The typical time between an original film and its remake is about one generation, about 20 to 30 years. The popularity of the original movie and changes in the technologies used in film making tends to lead to a remake. It’s not a hard and fast rule, though. The remake of The Italian Job came 34 years later, a little on the outside of a generation. The impetus, though, wasn’t a change in movie technology but in the design of the Mini. In 2001, BMW acquired the Rover Motor Group, the British company that was producing the Mini Cooper lines. BMW’s goal was to get lines of SUVs and compact and sub-compact cars. The Mini was kept in its own subdivision, separate from BMW’s main automotive production, but the vehicle was given a revamp, updating its style to reflect modern sensibilities. The result was a compact car that could still perform. The update, though, did make the new Mini a little larger than the older models.

The 2003 remake starred Mark Wahlberg as Charlie Crocker, Donald Sutherland as John Bridger, Charlize Theron as John’s daughter Stella, Jason Statham as “Handsome Rob”, Mos Def as “Left Ear”, Seth Green as “Napster”, and Edward Norton as Steve Frazelli. The movie begins in Venice, as the crew – Charlie, Bridger, Rob, Left Ear, Napster, and Steve – begin a heist. The goal, $34 million in gold stolen by Italian gangsters. The heist is precisely planned, down to where the safe is, thanks to Napster creating a 3-D model on his laptop. Explosives are set and blown, and the safe holding the gold falls several stories down to where the crew is waiting.

Handsome Rob leads the mobsters on a chase through the Venetian canals, with a safe in plain sight on the boat. The safe, though, is underwater beneath the mobster’s hideout. Bridger, the safecracker of the crew, opens the safe and the gold bars are transferred to underwater sleds. Rob evades the mobsters and the police, and Charlie, Bridger, and the gold slip out underneath the investigating police boats. The crew gathers back up at the Austrian border in the Alps and celebrate.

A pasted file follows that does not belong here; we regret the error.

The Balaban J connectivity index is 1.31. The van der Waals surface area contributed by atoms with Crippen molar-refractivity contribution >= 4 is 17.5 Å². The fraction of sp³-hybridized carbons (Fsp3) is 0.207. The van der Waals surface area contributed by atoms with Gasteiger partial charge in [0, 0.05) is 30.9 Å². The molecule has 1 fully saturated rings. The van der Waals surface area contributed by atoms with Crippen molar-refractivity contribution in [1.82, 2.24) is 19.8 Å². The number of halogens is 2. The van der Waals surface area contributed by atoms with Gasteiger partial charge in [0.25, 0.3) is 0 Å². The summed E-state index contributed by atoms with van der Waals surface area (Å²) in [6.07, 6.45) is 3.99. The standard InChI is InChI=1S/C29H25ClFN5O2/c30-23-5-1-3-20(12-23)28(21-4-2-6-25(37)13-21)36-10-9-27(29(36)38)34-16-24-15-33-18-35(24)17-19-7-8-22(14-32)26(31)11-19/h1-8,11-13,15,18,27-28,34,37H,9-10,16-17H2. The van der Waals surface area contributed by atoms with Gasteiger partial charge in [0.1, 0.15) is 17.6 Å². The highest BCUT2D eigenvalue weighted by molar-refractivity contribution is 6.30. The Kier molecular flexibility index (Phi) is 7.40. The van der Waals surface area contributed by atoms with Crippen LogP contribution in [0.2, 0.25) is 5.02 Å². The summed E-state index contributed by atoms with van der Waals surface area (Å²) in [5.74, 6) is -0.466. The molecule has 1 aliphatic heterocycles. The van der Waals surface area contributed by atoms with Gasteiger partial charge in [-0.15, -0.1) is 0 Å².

The celebration is cut short when Steve turns on the crew and kills Bridger. Rob drives the getaway van off the bridge into the freezing water. Steve’s men open fire. Seeing no one coming up for air, Steve and his men leave with the gold. He forgot one detail – there’s still SCUBA gear in the van. The crew shares the air tank and wait for the bullets to stop, then a bit longer.

A year later, Charlie learns that Steve has changed his name and has started selling off the gold. Steve has a home in the LA hills, lavishly appointed. Charlie calls the crew back together. The only problem, the crew is lacking a safecracker. Bridger had been the only member of the crew with the skills. Enter Stella. Stella is working in LA as a professional locksmith specializing in cracking modern safes, the ones using electronics. Her rep is such that the police will call her in to open the toughest safes. Charlie, unaware of who Stella is, recruits her. She accepts, seeing the job as a way to avenge her father.